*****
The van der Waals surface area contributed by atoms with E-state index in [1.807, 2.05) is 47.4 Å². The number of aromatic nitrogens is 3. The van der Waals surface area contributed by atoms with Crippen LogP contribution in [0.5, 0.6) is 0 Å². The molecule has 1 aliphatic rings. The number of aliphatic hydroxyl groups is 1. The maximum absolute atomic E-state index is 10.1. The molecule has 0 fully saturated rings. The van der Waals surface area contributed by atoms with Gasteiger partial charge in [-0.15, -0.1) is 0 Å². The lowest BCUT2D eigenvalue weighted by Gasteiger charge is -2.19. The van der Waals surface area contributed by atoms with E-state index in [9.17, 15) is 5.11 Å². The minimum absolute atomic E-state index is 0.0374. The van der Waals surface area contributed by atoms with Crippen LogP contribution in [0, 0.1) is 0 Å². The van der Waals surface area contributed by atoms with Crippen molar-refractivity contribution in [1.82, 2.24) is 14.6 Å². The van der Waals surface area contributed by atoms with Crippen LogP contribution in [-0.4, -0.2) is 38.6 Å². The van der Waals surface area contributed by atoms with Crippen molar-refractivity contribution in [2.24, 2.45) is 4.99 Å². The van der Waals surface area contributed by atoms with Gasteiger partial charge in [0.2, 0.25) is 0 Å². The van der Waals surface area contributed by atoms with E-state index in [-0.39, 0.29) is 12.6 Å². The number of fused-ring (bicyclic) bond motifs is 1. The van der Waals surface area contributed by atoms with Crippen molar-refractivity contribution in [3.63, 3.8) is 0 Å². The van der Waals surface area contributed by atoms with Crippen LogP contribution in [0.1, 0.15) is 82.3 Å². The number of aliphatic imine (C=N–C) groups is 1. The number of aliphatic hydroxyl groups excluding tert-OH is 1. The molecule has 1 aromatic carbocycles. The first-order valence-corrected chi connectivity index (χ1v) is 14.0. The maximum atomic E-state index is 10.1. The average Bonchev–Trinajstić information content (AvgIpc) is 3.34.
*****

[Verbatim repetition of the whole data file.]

The van der Waals surface area contributed by atoms with E-state index in [1.807, 2.05) is 47.4 Å². The number of aromatic nitrogens is 3. The van der Waals surface area contributed by atoms with Crippen LogP contribution in [0.5, 0.6) is 0 Å². The molecule has 1 aliphatic rings. The number of aliphatic hydroxyl groups is 1. The maximum absolute atomic E-state index is 10.1. The molecule has 0 fully saturated rings. The van der Waals surface area contributed by atoms with Gasteiger partial charge in [-0.15, -0.1) is 0 Å². The lowest BCUT2D eigenvalue weighted by Gasteiger charge is -2.19. The van der Waals surface area contributed by atoms with E-state index in [9.17, 15) is 5.11 Å². The minimum absolute atomic E-state index is 0.0374. The van der Waals surface area contributed by atoms with Crippen LogP contribution in [0, 0.1) is 0 Å². The van der Waals surface area contributed by atoms with Crippen molar-refractivity contribution in [1.82, 2.24) is 14.6 Å². The van der Waals surface area contributed by atoms with Crippen LogP contribution in [-0.4, -0.2) is 38.6 Å². The van der Waals surface area contributed by atoms with Crippen molar-refractivity contribution in [2.24, 2.45) is 4.99 Å². The van der Waals surface area contributed by atoms with Gasteiger partial charge in [0.2, 0.25) is 0 Å². The van der Waals surface area contributed by atoms with E-state index in [-0.39, 0.29) is 12.6 Å². The number of fused-ring (bicyclic) bond motifs is 1. The van der Waals surface area contributed by atoms with Crippen molar-refractivity contribution in [3.63, 3.8) is 0 Å². The van der Waals surface area contributed by atoms with Crippen LogP contribution in [0.1, 0.15) is 82.3 Å². The number of aliphatic imine (C=N–C) groups is 1. The number of aliphatic hydroxyl groups excluding tert-OH is 1. The molecule has 1 aromatic carbocycles. The first-order valence-corrected chi connectivity index (χ1v) is 14.0. The maximum atomic E-state index is 10.1. The average Bonchev–Trinajstić information content (AvgIpc) is 3.34.